Here’s what my anxiety looks like:
- It’s the hyped up, heart racing jittery rush of being over caffeinated. It’s as if I consumed a half dozen expressos, a couple of candy bars and few handfuls of PopRocks. My breath feels short, I’m sweating and I have a stress headache.
- There is a nagging feeling I have forgotten something, something really important. It’s a “I’ve left the oven on in Patrick Stewart’s condo and it’s going to burn down if I don’t turn it off soon.” kind of feeling. (You can pick any celebrity here, or anyone from whom it would be devastating to hear the words “I’m not angry, I’m just really disappointed in you.”) The problem is, I don’t actually know what it is I have forgotten. Truth is, I haven’t forgotten anything, but that reality doesn’t change how I feel.
- I’m distracted, irritable and frustrated. I react too quickly. I want to punch the coworker who stands to close, sneer at the woman wearing that obnoxious shade of purple and scream at basically everyone on the road at the same time I am. While this is happening, I am perfectly aware that it is all me, so I try to be nice, I try to be calm. (It isn’t easy.)
- At the exact same time, I am fragile. I am afraid of offending or hurting someone – particularly the people I care about.
- I have a hard time settling down. I’m thinking about everything… and nothing all at once. My brain latches onto a thought and I run it around and around in circles in my brain, gnawing at it, until the thought becomes completely abstract. It loses meaning. Then another thought pops in.
- I rush through things I should enjoy. I can’t relax in the garden, I have to hurry through it… though I don’t know why. I go for a walk on a beautiful morning, but I don’t enjoy it. All I can think about is getting back home, even though there is no reason to hurry.
The good news is that my anxiety isn’t debilitating. I can go to work and function just fine. At most, my coworkers might notice that I am a bit more quiet and considerate. I am aware of when anxiety is getting to me, so I take special care not to say, or do, anything I will regret. However fortunate I am that I can still work and take care of what I need to, it’s still hard.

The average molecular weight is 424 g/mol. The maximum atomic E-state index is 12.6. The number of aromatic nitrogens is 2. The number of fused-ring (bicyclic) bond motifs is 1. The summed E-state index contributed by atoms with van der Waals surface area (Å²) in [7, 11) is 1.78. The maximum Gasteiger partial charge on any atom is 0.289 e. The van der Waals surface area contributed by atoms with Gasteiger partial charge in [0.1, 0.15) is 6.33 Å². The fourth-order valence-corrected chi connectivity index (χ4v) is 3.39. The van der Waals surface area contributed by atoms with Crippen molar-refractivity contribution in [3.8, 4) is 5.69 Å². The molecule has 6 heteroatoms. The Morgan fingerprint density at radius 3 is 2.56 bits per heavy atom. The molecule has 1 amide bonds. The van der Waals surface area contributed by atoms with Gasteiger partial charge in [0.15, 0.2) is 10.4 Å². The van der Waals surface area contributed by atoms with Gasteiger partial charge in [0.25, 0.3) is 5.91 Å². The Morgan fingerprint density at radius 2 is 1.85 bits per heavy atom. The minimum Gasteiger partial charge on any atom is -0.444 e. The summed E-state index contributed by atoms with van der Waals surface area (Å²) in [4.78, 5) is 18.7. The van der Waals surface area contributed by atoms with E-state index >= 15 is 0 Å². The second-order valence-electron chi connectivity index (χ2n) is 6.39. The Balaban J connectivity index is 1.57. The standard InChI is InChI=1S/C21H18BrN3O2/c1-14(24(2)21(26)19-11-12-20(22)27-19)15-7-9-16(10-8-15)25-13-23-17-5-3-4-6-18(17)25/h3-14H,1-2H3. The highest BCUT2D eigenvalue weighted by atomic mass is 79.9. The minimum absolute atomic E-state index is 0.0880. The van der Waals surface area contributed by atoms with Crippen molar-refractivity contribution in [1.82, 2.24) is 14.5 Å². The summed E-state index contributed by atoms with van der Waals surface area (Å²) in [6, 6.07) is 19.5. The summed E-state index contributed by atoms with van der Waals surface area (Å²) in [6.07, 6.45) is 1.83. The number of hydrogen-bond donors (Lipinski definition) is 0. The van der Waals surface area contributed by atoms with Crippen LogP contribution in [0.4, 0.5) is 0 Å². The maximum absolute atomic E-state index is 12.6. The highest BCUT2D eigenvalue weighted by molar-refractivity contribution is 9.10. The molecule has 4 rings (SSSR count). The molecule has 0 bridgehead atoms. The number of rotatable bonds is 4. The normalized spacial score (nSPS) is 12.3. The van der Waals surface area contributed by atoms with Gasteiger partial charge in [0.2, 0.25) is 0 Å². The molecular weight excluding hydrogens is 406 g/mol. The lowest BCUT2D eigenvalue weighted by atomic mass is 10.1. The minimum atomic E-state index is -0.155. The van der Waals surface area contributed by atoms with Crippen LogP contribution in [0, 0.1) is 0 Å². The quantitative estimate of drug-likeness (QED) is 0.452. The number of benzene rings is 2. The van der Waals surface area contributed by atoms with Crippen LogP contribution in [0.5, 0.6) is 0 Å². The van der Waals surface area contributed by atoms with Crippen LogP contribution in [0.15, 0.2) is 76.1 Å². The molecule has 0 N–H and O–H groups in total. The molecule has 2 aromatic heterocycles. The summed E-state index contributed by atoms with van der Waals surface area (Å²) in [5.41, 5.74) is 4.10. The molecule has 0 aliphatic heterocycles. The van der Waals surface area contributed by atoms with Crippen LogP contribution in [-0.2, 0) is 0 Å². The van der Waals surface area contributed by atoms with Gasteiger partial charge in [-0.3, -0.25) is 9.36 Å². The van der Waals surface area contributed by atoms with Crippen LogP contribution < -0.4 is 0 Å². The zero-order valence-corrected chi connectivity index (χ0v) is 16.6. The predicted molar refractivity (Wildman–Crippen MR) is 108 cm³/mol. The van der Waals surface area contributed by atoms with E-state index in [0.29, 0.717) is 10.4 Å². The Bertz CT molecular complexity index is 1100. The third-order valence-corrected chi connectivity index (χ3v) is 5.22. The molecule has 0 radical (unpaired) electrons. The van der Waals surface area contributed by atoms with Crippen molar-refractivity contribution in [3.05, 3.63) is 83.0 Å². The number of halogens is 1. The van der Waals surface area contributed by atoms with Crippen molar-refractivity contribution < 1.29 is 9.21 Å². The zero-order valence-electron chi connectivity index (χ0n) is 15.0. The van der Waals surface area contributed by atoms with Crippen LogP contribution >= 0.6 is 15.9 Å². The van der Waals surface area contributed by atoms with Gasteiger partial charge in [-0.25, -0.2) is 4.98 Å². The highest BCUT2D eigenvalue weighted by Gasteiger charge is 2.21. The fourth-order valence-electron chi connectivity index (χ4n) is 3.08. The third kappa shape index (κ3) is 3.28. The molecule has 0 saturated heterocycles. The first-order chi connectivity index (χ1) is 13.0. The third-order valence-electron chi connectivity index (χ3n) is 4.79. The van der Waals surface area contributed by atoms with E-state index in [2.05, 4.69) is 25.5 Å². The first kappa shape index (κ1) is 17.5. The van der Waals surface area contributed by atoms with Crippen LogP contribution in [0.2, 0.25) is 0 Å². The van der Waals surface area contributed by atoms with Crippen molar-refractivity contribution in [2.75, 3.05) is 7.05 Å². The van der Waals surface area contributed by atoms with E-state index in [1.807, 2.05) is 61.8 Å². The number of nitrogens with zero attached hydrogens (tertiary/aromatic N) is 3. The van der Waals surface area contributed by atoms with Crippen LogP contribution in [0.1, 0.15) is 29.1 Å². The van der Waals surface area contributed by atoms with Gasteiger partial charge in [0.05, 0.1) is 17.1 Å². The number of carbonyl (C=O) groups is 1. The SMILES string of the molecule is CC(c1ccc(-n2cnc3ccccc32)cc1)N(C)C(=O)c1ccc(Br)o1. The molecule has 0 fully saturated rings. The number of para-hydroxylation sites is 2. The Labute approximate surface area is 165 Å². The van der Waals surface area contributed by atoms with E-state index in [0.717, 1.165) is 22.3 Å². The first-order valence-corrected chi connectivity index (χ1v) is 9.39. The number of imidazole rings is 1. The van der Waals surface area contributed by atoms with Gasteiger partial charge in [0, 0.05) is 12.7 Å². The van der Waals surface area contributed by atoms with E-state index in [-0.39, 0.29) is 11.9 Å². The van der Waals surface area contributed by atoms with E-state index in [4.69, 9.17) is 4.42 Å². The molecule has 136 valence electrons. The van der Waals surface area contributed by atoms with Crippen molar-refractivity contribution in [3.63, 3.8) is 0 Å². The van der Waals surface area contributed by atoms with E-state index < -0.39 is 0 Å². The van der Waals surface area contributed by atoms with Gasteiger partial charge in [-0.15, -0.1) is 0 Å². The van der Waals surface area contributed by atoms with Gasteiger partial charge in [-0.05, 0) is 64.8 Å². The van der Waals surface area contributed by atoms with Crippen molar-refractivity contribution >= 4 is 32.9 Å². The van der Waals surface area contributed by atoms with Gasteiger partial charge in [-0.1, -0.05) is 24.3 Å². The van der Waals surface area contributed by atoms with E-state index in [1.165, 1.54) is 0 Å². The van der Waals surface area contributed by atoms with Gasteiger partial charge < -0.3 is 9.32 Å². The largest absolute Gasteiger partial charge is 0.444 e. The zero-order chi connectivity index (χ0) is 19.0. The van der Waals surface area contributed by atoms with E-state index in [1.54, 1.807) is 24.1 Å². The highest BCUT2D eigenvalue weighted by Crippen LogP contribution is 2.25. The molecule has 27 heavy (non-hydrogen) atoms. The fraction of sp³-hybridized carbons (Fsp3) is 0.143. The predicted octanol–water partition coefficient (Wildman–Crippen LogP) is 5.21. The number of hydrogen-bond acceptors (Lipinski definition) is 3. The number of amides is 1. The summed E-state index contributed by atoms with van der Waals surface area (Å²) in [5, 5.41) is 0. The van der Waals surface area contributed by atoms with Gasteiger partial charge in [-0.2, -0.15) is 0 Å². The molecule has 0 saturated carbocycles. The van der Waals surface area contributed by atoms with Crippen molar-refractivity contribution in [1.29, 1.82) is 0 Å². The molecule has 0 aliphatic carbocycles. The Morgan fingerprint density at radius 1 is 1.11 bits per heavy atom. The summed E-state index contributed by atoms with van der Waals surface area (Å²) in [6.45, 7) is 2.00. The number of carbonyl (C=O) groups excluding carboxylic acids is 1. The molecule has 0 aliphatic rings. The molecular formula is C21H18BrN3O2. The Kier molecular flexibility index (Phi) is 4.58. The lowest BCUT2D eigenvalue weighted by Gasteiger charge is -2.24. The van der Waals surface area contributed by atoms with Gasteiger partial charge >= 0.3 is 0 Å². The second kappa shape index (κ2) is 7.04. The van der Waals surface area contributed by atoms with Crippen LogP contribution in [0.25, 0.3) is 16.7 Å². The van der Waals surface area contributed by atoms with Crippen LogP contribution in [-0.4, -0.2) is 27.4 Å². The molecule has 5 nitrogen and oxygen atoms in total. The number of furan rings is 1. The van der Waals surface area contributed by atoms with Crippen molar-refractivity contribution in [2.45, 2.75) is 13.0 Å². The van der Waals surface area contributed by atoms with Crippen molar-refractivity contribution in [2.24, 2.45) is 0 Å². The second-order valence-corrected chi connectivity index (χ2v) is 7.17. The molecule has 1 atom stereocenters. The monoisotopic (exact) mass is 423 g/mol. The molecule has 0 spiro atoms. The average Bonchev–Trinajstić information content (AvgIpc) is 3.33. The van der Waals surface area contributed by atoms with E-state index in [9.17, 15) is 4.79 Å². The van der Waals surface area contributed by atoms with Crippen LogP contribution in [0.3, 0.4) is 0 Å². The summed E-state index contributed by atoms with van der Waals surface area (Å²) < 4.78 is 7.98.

The last couple of days I have been struggling with this. I went to boxing class last night hoping that I could work some of it off. Boxing is so intense that I was hoping I could release some of this uncomfortable energy. Unfortunately, it didn’t go as well as I had hoped.
To start with, there is a reason why boxing is called “the sweet science.” It isn’t about just flailing away at something as hard as you can. There is a level of concentration required in how you hit. If you aren’t being deliberate, the bag will start to spin. As my instructor said, “Now you are hitting him in the back of the head… that isn’t so bad for street fighting, but it’s not allowed in boxing.” The class was a good distraction, (it’s hard to think about anything but the class,) but it didn’t give me quite what I was looking for.
The other problem was that I tired. My whole body was exhausted. I think the SUP class I took earlier in the week was harder on me than I realized. I didn’t feel as strong in the class as I usually do, and at the end I was completely exhausted – but not in that giddy “I left it all on the floor” kind of way that I usually do.
In fact, the best moment of the evening was when I was riding my bike back home from class. I was tired, but it was a beautiful night and the ride felt great. As I neared home, I decided to go an extra block and take the long way around, just for fun. I found out that the street leading to mine is one long, slow downward hill. I had this beautiful moment of sailing down the road at my top speed – wheeeee! Plus I knew that my house was at the bottom and I didn’t have to go back up! (Which is what I’m usually thinking about when I am coasting down a hill!)
So, I am just going to take care of myself this weekend and try to relax and remind myself of this quote by TS Elliot: